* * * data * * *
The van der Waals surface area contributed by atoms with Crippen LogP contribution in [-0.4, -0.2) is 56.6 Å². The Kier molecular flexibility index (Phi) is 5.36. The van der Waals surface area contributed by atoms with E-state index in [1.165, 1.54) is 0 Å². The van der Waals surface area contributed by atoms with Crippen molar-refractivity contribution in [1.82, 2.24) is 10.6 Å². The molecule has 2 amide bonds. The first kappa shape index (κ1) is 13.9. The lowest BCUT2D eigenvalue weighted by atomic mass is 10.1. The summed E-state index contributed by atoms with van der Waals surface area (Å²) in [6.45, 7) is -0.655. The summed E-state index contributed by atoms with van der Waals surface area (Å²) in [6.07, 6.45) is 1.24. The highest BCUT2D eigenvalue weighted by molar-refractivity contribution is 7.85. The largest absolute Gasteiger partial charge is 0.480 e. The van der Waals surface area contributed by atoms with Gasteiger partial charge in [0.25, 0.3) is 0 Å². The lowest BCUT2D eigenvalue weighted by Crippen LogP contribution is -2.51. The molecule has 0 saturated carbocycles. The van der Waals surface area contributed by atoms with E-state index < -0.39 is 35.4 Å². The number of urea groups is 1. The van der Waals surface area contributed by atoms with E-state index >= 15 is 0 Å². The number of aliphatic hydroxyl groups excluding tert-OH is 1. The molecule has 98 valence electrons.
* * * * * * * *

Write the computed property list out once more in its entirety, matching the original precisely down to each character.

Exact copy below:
The van der Waals surface area contributed by atoms with Crippen LogP contribution in [-0.4, -0.2) is 56.6 Å². The Kier molecular flexibility index (Phi) is 5.36. The van der Waals surface area contributed by atoms with E-state index in [1.165, 1.54) is 0 Å². The van der Waals surface area contributed by atoms with Crippen molar-refractivity contribution in [1.82, 2.24) is 10.6 Å². The molecule has 2 amide bonds. The first kappa shape index (κ1) is 13.9. The lowest BCUT2D eigenvalue weighted by atomic mass is 10.1. The summed E-state index contributed by atoms with van der Waals surface area (Å²) in [6.45, 7) is -0.655. The summed E-state index contributed by atoms with van der Waals surface area (Å²) in [6.07, 6.45) is 1.24. The highest BCUT2D eigenvalue weighted by molar-refractivity contribution is 7.85. The largest absolute Gasteiger partial charge is 0.480 e. The van der Waals surface area contributed by atoms with Gasteiger partial charge in [0.25, 0.3) is 0 Å². The lowest BCUT2D eigenvalue weighted by Crippen LogP contribution is -2.51. The molecule has 0 saturated carbocycles. The van der Waals surface area contributed by atoms with E-state index < -0.39 is 35.4 Å². The number of urea groups is 1. The van der Waals surface area contributed by atoms with E-state index >= 15 is 0 Å². The number of aliphatic hydroxyl groups excluding tert-OH is 1. The molecule has 98 valence electrons.